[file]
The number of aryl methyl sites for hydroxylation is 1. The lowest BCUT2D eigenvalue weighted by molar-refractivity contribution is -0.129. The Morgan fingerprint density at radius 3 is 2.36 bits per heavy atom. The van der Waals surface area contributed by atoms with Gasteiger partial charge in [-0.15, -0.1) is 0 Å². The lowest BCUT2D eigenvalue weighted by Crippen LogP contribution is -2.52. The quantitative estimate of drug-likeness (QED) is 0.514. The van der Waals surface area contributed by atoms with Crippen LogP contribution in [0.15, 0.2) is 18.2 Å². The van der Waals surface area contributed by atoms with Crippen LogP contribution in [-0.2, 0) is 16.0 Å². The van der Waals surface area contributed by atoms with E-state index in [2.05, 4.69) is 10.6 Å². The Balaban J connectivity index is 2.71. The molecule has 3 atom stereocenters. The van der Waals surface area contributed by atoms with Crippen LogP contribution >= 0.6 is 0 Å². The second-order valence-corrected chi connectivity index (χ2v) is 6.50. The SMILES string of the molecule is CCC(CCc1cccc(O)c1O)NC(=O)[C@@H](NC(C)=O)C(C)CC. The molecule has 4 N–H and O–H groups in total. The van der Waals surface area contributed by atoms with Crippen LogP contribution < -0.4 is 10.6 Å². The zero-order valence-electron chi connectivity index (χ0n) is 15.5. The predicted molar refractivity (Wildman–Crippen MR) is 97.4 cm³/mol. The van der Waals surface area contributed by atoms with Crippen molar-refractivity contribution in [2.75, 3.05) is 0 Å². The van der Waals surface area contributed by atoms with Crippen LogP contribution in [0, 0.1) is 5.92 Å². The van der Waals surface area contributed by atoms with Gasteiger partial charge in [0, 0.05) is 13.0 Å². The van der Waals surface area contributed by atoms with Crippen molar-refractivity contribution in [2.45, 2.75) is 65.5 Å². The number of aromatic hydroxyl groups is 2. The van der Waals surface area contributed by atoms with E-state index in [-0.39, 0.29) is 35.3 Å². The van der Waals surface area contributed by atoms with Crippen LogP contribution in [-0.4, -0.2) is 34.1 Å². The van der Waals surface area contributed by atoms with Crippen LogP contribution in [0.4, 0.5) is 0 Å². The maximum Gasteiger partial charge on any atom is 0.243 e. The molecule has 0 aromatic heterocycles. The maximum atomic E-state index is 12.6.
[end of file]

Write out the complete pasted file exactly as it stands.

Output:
The number of aryl methyl sites for hydroxylation is 1. The lowest BCUT2D eigenvalue weighted by molar-refractivity contribution is -0.129. The Morgan fingerprint density at radius 3 is 2.36 bits per heavy atom. The van der Waals surface area contributed by atoms with Gasteiger partial charge in [-0.15, -0.1) is 0 Å². The lowest BCUT2D eigenvalue weighted by Crippen LogP contribution is -2.52. The quantitative estimate of drug-likeness (QED) is 0.514. The van der Waals surface area contributed by atoms with Crippen LogP contribution in [0.15, 0.2) is 18.2 Å². The van der Waals surface area contributed by atoms with Crippen LogP contribution in [-0.2, 0) is 16.0 Å². The van der Waals surface area contributed by atoms with E-state index in [2.05, 4.69) is 10.6 Å². The Balaban J connectivity index is 2.71. The molecule has 3 atom stereocenters. The van der Waals surface area contributed by atoms with Crippen LogP contribution >= 0.6 is 0 Å². The second-order valence-corrected chi connectivity index (χ2v) is 6.50. The SMILES string of the molecule is CCC(CCc1cccc(O)c1O)NC(=O)[C@@H](NC(C)=O)C(C)CC. The molecule has 4 N–H and O–H groups in total. The van der Waals surface area contributed by atoms with Crippen LogP contribution < -0.4 is 10.6 Å². The zero-order valence-electron chi connectivity index (χ0n) is 15.5. The predicted molar refractivity (Wildman–Crippen MR) is 97.4 cm³/mol. The van der Waals surface area contributed by atoms with Crippen molar-refractivity contribution in [2.75, 3.05) is 0 Å². The van der Waals surface area contributed by atoms with Crippen LogP contribution in [0, 0.1) is 5.92 Å². The van der Waals surface area contributed by atoms with Gasteiger partial charge in [0, 0.05) is 13.0 Å². The van der Waals surface area contributed by atoms with Crippen molar-refractivity contribution in [2.45, 2.75) is 65.5 Å². The number of aromatic hydroxyl groups is 2. The van der Waals surface area contributed by atoms with E-state index in [-0.39, 0.29) is 35.3 Å². The van der Waals surface area contributed by atoms with Crippen LogP contribution in [-0.4, -0.2) is 34.1 Å². The van der Waals surface area contributed by atoms with Crippen LogP contribution in [0.4, 0.5) is 0 Å². The maximum Gasteiger partial charge on any atom is 0.243 e. The molecule has 0 aromatic heterocycles. The maximum atomic E-state index is 12.6.